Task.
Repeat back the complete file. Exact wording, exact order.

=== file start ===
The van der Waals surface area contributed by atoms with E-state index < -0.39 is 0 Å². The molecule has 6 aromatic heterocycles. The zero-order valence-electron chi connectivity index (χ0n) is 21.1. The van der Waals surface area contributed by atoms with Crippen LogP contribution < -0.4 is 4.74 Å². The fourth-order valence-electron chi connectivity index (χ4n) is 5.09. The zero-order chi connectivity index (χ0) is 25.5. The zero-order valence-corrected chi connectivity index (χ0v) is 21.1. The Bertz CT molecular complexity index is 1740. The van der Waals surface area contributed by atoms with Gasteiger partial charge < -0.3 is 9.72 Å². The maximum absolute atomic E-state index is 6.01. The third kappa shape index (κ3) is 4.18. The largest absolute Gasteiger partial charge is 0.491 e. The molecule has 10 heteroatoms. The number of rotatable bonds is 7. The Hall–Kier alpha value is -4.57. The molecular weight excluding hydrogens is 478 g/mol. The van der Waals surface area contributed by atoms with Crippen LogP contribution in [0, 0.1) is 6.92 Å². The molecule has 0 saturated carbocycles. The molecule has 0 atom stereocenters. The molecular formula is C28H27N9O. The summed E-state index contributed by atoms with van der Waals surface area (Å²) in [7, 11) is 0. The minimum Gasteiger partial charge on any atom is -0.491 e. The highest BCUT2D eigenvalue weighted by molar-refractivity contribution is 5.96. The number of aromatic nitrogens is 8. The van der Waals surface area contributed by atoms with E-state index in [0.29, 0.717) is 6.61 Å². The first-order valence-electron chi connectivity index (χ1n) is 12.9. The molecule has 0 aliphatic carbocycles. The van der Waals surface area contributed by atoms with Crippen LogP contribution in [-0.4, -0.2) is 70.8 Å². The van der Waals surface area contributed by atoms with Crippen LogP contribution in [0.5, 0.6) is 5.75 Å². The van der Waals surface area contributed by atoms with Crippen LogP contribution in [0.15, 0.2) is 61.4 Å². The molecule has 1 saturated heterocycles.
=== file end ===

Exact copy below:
The van der Waals surface area contributed by atoms with E-state index < -0.39 is 0 Å². The molecule has 6 aromatic heterocycles. The zero-order valence-electron chi connectivity index (χ0n) is 21.1. The van der Waals surface area contributed by atoms with Crippen LogP contribution < -0.4 is 4.74 Å². The fourth-order valence-electron chi connectivity index (χ4n) is 5.09. The zero-order chi connectivity index (χ0) is 25.5. The zero-order valence-corrected chi connectivity index (χ0v) is 21.1. The Bertz CT molecular complexity index is 1740. The van der Waals surface area contributed by atoms with Gasteiger partial charge < -0.3 is 9.72 Å². The maximum absolute atomic E-state index is 6.01. The third kappa shape index (κ3) is 4.18. The largest absolute Gasteiger partial charge is 0.491 e. The molecule has 10 heteroatoms. The number of rotatable bonds is 7. The Hall–Kier alpha value is -4.57. The molecular weight excluding hydrogens is 478 g/mol. The van der Waals surface area contributed by atoms with Crippen LogP contribution in [0, 0.1) is 6.92 Å². The molecule has 0 saturated carbocycles. The molecule has 0 atom stereocenters. The molecular formula is C28H27N9O. The summed E-state index contributed by atoms with van der Waals surface area (Å²) in [7, 11) is 0. The minimum Gasteiger partial charge on any atom is -0.491 e. The highest BCUT2D eigenvalue weighted by molar-refractivity contribution is 5.96. The number of aromatic nitrogens is 8. The van der Waals surface area contributed by atoms with E-state index in [0.29, 0.717) is 6.61 Å². The first-order valence-electron chi connectivity index (χ1n) is 12.9. The molecule has 0 aliphatic carbocycles. The van der Waals surface area contributed by atoms with Crippen LogP contribution in [-0.4, -0.2) is 70.8 Å². The van der Waals surface area contributed by atoms with Crippen LogP contribution in [0.5, 0.6) is 5.75 Å². The van der Waals surface area contributed by atoms with Crippen LogP contribution in [0.15, 0.2) is 61.4 Å². The molecule has 1 saturated heterocycles.